Behavior assessments (also known as temperament testing) help determine a dog’s adoptability or suitability for family life. When a dog is available for adoption from a shelter or a rescue group many times little is known about the dog’s history other than how it came to be at the shelter. A temperament test cannot tell us everything about a dog, but it can give some important information about the dog’s social drive, how it tolerates being handled, and whether or not it guards or protects things that many dogs consider valuable. How the dog responds to these three things can help to determine if a dog is a good candidate for family life.
Photo by Rachel Lauren Photography
A behavior assessment starts with looking at the dog’s social drive towards humans. If a dog seeks out human contact, enjoys being touched, talked to, and played with, there is a greater buffer against aggression, then with a dog who is indifferent about your presence. The dog with a high social drive will likely be less inclined to bite when provoked (accidentally being stepped on, for example), and significantly more tolerant when something is being done to it that it does not like (such as having its teeth brushed or nails trimmed). A dog who is relaxed and happy with people makes a much better family pet than one who is leary, scared, or apathetic towards people.
A temperament test also evaluates how a dog responds to being handled. People love to hug and kiss their dogs, and a dog that not only tolerates it, but seeks it out, is a family gem.
We also assess whether or not a pup tries to guard or protect its valuables. While it is impossible to predict exactly what a dog might decide is valuable (I had a dog who didn’t guard anything except one type of horse treat!) We use items that are likely to be considered worth protecting, such as wet food or a rawhide chew. If a dog willingly shares its food, chewies, and toys with you, then you have another buffer against biting, as well as a dog who has another attribute important for family harmony.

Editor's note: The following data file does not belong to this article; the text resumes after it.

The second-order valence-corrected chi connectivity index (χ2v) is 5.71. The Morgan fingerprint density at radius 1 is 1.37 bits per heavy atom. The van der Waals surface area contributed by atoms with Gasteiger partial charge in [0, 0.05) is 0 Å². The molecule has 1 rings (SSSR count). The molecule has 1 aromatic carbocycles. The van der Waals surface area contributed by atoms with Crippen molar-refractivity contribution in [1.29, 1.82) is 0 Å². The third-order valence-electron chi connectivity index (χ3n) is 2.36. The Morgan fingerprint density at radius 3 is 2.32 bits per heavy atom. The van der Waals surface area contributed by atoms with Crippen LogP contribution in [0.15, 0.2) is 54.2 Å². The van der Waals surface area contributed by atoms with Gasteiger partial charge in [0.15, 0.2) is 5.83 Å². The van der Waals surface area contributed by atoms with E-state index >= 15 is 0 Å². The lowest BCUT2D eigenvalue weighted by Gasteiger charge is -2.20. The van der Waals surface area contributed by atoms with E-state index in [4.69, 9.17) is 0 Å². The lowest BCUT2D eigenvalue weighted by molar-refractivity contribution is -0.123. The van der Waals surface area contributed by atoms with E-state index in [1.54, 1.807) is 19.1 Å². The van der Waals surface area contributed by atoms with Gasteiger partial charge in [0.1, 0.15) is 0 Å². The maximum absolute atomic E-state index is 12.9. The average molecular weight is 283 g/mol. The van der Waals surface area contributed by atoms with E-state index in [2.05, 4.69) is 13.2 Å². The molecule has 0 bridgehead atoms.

How much does it cost and how do I know if I need to do one?
Testing costs $100, lasts about an hour, and includes the test and discussion of the results. A written evaluation costs $15 and will be emailed within 24 hours of the evaluation.
Most owners who call for training do not need a temperament test for their dog. If you have specific concerns about your dog, however, please call (740-587-0429) or email (firstname.lastname@example.org) and we can discuss whether or not a temperament test would be appropriate.
The behaviorists at The Ohio State University College of Veterinary Medicine have a website called The Indoor Pet Initiative that contains a wealth of information for dog and cat owners. The site has articles on socialization, crate training, house breaking, etc. One article, called Warning Signs that Your Pup has a Behavior Problem, is very good at summarizing what is and is not appropriate behavior for a puppy and is a good place to begin if you have any questions or concerns about your dog.